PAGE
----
New Americana from Frank Solivan and Dirty Kitchen – Cold Spell!! – I Love his Mandolin!

With thoughts of Rob Ickes swirling in my mind last night, I listened again to Cold Spell, the new release from Frank Solivan andCold Spell Dirty Kitchen, on the way to work at Target last night. Ickes is a guest on the album and as usual provides some great dobro to go with Solivan’s fine mandolin picking!!

Cold Spell is the third release from Frank and his band and with each release the band and Frank’s star has risen!  Back in August, when the band released  Cold Spell rel it rose to No 3 on the Billboard Bluegrass Charts! In addition, Frank and the band have been nominated for the following International Bluegrass Music Association (IBMA) awards…..

  • Instrumental Group of the Year
  • Male Vocalist of the Year (Frank Solivan)
  • Mandolin Player of the Year (Frank Solivan)
  • Banjo Player of the Year (Mike Munford)

Frank Solivan now calls Alexandria Virginia home and with Dirty Kitchen they play a blend of acoustic American Roots music with a bluegrass acoustic country base, flavored with blues, folk, swing and jazz! Sounds like my kinda’ music, doesn’t it!! Solivan’s powerful vocals and outstanding mandolin playing are what make the band stand out for me.  But believe you me the rest of the band is powerful, too.  The rest of the band includes Mike Munford on banjo,   Chris Luquette on guitar and  Dan Booth on bass and throw IBMA’s instrumental Group of the Year!!

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“Into the Morning” with Two Bluegrass Masters – Jim Hurst and Rob Ickes – “Going Down that Road Feeling Bad”

This afternoon I was listening to the latest release from Breaking Grass Just as Strong, after listening for a while, I went and found a video of the band seems that the band has everything I like fiddle, guitar, mandolin, banjo, and bass, wait! There’s no dobro! But I listened anyway and they are a damn fine band without the dobro and I will listen to Just as Strong a few more times before I write about it…. but thinking about the dobro got me thinking about Rob Ickes, and then I came across this post and thought I’d post it again!!!

Rob Ickes and Jim HurstSo last night before listening to Cameron Milford again and reading that Rob Ickes had played on his album, I found this video of Rob Ickes and Jim Hurst performing one of my favorite songs “Going Down the Road Feeling Bad”.I was impressed by the guitar picking of Jim Hurst on the video, and of course, I always am impressed by Mr. Ickes! After watching, I went and read a little about Mr Hurst and discovered that he had been a member of Claire Lynch’s band …. From Jim’s biography at his website:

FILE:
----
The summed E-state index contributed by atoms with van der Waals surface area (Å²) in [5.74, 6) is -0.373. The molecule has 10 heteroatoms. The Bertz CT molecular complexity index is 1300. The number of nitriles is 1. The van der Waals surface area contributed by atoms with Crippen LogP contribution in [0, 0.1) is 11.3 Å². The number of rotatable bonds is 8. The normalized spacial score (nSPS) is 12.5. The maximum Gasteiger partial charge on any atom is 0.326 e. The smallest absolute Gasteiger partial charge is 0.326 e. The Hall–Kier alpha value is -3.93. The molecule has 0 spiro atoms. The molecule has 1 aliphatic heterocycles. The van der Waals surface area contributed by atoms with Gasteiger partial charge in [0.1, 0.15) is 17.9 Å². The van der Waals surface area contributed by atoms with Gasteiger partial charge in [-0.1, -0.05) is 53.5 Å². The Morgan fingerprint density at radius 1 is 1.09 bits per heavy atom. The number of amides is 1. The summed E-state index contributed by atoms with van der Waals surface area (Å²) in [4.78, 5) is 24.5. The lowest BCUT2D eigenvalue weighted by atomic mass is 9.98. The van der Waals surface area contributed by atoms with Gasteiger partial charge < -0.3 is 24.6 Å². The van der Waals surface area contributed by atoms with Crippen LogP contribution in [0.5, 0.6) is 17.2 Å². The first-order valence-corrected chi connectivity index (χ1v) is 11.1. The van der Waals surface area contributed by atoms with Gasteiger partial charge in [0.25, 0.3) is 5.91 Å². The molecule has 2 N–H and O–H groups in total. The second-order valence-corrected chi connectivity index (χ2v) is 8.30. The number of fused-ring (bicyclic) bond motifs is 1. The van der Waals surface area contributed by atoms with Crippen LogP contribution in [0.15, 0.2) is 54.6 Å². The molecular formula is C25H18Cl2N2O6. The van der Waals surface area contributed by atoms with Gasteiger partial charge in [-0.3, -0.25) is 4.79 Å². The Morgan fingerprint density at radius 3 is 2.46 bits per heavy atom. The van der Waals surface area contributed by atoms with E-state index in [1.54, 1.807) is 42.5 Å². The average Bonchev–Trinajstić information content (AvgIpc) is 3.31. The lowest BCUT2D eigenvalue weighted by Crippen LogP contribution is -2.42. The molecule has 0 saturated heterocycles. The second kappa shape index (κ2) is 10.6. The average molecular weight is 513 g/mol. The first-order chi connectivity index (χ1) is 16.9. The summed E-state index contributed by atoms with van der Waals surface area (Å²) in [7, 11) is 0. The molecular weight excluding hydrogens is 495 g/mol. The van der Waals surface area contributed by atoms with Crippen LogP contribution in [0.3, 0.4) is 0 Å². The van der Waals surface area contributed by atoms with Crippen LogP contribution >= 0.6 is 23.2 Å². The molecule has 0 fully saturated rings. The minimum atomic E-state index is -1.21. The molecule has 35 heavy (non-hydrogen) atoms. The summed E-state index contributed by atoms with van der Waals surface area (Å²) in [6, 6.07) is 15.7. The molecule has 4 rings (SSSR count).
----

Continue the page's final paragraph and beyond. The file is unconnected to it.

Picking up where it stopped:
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Today in Music – September 16,1925 – “Blues Boy” Riley King is born!!

B B KingSo today is the 88th birthday of probably the greatest blues musician of all time and certainly the one whose been at the top of his craft the longest, B.B. King!! First, here’s  the obligatory background information from Wikipedia, like he needs and introduction:

Riley B. King (born September 16, 1925), known by the stage name B.B. King, is an American blues musician, singer, songwriter, and guitarist.

Rolling Stone magazine ranked him at No. 6 on its list of the 100 greatest guitarists of all time (previously ranked No. 3 in the 2003 edition of the same list),[1] and he was ranked No. 17 in Gibson’s “Top 50 Guitarists of All Time”.[2] According to Edward M. Komara, King “introduced a sophisticated style of soloing based on fluid string bending and shimmering vibrato that would influence virtually every electric blues guitarist that followed.”[3] King was inducted into the Rock and Roll Hall of Fame in 1987. He is considered one of the most influential blues musicians of all time, earning the nickname “The King of Blues”, and one of the “Three Kings of the Blues Guitar” (along with Albert King and Freddie King).[4][5][6] King is also known for performing tirelessly throughout his musical career appearing at 250-300 concerts per year until his seventies. In 1956 it was noted that he appeared at 342 shows. King continues to appear at 100 shows a year.